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James North on Philip Gourevitch’s Rwandan blind spots

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James North writes:
The New Yorker’s legendary fact-checkers must have taken time off recently, when Philip Gourevitch’s long look at Rwanda 15 years after the genocide (May 4) passed through their department. Not only is the article so one-sided that it could have been written by the present Rwandan government’s publicists, it also includes glaring factual errors.
Gourevitch already has a lot to answer for. Over the years, he has turned Rwanda into what one critic has called a "black Israel." In his widely-circulated book, We Wish to Inform You That Tomorrow We Will Be Killed With Our Families, he interpreted the 1994 genocide, during which the Hutu majority slaughtered 850,000 of the Tutsi minority, as if it were an exact repeat of the Nazi Holocaust. In the middle 1990s this view was understandable, if already somewhat misleading. But then he portrayed Paul Kagame and his Tutsi-dominated government which came to power after the genocide as the heroic African equivalents of David Ben-Gurion and Moshe Dayan – and he continues to excuse their every action.
His latest article is quite astonishing. He mentions without comment that Kagame won the 2003 presidential "election" with 95 per cent of the vote. But nowhere in this article, which is long by contemporary New Yorker standards, does he find room to note that Kagame had his immediate predecessor as president, Pasteur Bizimungu, arrested on questionable charges and jailed for 3 years.
Critics, including the able former New York Times journalist Howard French, have also accused Gourevitch of ignoring Rwanda’s responsibility in the terrible war just to the west, in the Democratic Republic of the Congo, in which up to 4 million people have died from 1996 onward. French pointed out, in his important book, A Continent for the Taking (2004), that Gourevitch’s views influenced the Clinton administration, which probably even encouraged Kagame to launch military attacks into the Congo.
Gourevitch has apparently learned nothing over the past decade and a half from French and his other critics about the violent complexities in east-central Africa, and he must assume that none of The New Yorker’s readers have been paying attention either.

Let’s start with facts. Coltan is a mineral mined in the region that is indispensable to manufacturing cellphones. Gourevitch, as part of his argument that Rwanda today is booming economically, says, "There are now also mining operations in Rwanda, producing respectable amounts of cassiterite, coltan, wolframite, and gold." In his only other reference to mining, he admits that his hero, Kagame, "had been accused of running a colonial war of pillage…during Rwanda’s extended occupation of the mineral-rich eastern Congo." Note the passive voice; you do not know who is doing this accusing.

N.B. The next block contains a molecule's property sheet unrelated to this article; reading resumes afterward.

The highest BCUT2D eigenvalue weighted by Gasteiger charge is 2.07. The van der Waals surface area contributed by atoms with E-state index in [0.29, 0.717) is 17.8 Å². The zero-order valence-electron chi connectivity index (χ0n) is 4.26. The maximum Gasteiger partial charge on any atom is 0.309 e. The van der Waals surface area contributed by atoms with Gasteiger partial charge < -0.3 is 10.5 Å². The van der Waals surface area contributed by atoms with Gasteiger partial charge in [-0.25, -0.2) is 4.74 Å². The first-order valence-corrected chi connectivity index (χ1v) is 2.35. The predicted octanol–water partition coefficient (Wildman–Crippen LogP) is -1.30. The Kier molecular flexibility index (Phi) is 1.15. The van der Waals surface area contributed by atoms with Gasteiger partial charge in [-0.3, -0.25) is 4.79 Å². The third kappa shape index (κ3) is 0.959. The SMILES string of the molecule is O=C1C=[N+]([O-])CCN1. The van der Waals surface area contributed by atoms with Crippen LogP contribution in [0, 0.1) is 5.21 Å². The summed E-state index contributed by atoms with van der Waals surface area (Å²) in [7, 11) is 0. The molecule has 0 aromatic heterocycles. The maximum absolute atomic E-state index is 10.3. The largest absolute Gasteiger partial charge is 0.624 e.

In fact, UN Secretary-General Kofi Annan appointed a Panel of Experts, who reported in 2001 that the Rwandan military was draining eastern Congo of several hundred million dollars’ worth of coltan and other minerals, and passing them off as its own products. (More details of Rwanda’s role in east-central Africa are in Gerard Prunier’s just-published, thorough Africa’s World War.) All experts on the region recognize that the plundering of minerals, by Rwanda and other countries, is a central factor in keeping the awful war going. Gourevitch tries to provide Kagame with an alibi by hinting that the coltan was Rwanda’s all along.
There is more. Gourevitch whitewashes Rwanda’s Tutsi-dominated army, claiming that its campaigns in eastern Congo were aimed exclusively at "fugitive Hutu genocidaires," the soldiers who had carried out the mass murder in Rwanda in 1994 and then lurked in refugee camps just over the Rwanda-Congo border, waiting for a chance to finish the job. This view was perhaps tenable 10 or more years ago, during the early fog of war in the Congo. Since then, human rights groups and other observers have verified the Rwandan army’s complicity in massacres and war crimes.
In his book, Howard French quotes a Congolese human rights leader, Guillaume Ngefa, who calls the Rwandan-led invasion of the Congo in part "a campaign to exterminate the Hutu refugees." Ngefa states: "[T]hose who suffered a genocide are committing one in their turn."
After a while, Gourevitch’s tone and approach start to become familiar. He sounds like an unreconstructed Communist or Zionist who cannot recognize that his one-time heroes are flawed. One of the most unfortunate elements of the New Yorker piece is the four-column photo of Paul Kagame, in a pose so heroic that the Rwandan government could comfortably use it to decorate its offices.
I have some personal understanding that it is not always easy to recognize that you as a writer were wrong, or that the people you once admired have gone bad. I covered Zimbabwe’s first free elections in 1980, and I respected and wrote favorably about Robert Mugabe as he was then. I’ve also worked in Haiti, where I was sympathetic to Jean-Bertrand Aristide, the charismatic priest cum president who later turned sour and dictatorial.
But clinging to Mugabe, Aristide or Kagame is dishonest, and gets us nowhere. People who want to do something about the continuing war in east-central Africa have started to call for action around coltan, the cellphone mineral. Maybe Philip Gourevitch might want to look into their efforts?

James North

James North is a Mondoweiss Editor-at-Large, and has reported from Africa, Latin America, and Asia for four decades. He lives in New York City.

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